Since the mid-1800s, doctors have used drugs to induce general anaesthesia in patients undergoing surgery. Despite their widespread use, little is known about how these drugs create such a profound loss of consciousness.
In a new study that tracked brain activity in human volunteers over a two-hour period as they lost and regained consciousness, researchers from MIT and Massachusetts General Hospital (MGH) have identified distinctive brain patterns associated with different stages of general anaesthesia.
The findings shed light on how one commonly used anaesthesia drug exerts its effects, and could help doctors better monitor patients during surgery and prevent rare cases of patients waking up during operations.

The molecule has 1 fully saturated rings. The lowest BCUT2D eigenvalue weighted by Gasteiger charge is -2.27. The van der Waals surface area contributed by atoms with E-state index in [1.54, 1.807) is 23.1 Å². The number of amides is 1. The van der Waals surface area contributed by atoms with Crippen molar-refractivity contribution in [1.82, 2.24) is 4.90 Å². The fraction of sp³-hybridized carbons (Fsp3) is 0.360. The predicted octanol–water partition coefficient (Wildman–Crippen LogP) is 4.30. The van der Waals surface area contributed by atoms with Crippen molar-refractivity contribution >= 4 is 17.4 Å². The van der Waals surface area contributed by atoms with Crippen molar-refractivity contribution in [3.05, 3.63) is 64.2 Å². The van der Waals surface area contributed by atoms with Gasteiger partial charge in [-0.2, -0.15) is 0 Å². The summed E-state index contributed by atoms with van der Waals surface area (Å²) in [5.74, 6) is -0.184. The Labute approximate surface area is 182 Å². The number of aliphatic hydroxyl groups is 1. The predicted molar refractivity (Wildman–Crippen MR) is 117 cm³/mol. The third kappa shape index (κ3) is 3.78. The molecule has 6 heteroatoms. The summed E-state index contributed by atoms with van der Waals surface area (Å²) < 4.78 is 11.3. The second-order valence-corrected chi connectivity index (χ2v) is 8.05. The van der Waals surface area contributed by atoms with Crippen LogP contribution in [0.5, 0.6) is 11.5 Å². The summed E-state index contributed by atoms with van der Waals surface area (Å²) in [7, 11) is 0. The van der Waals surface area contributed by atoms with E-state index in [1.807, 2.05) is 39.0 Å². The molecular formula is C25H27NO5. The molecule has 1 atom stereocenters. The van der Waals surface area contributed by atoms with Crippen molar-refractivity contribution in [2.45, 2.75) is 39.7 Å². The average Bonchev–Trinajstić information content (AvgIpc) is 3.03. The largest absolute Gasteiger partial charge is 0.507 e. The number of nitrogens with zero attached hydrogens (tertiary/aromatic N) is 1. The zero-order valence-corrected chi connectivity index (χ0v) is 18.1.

Anaesthesiologists now rely on a monitoring system that takes electroencephalogram (EEG) information and combines it into a single number between zero and 100. However, that index actually obscures the information that would be most useful, according to the authors of the new study, which appears in the Proceedings of the National Academy of Sciences the week of 4 March.
''When anaesthesiologists are taking care of someone in the operating room, they can use the information in this article to make sure that someone is unconscious, and they can have a specific idea of when the person may be regaining consciousness,'' says senior author Emery Brown, an MIT professor of brain and cognitive sciences and health sciences and technology and an anesthesiologist at MGH.
Lead author of the paper is Patrick Purdon, an instructor of anaesthesia at MGH and Harvard Medical School.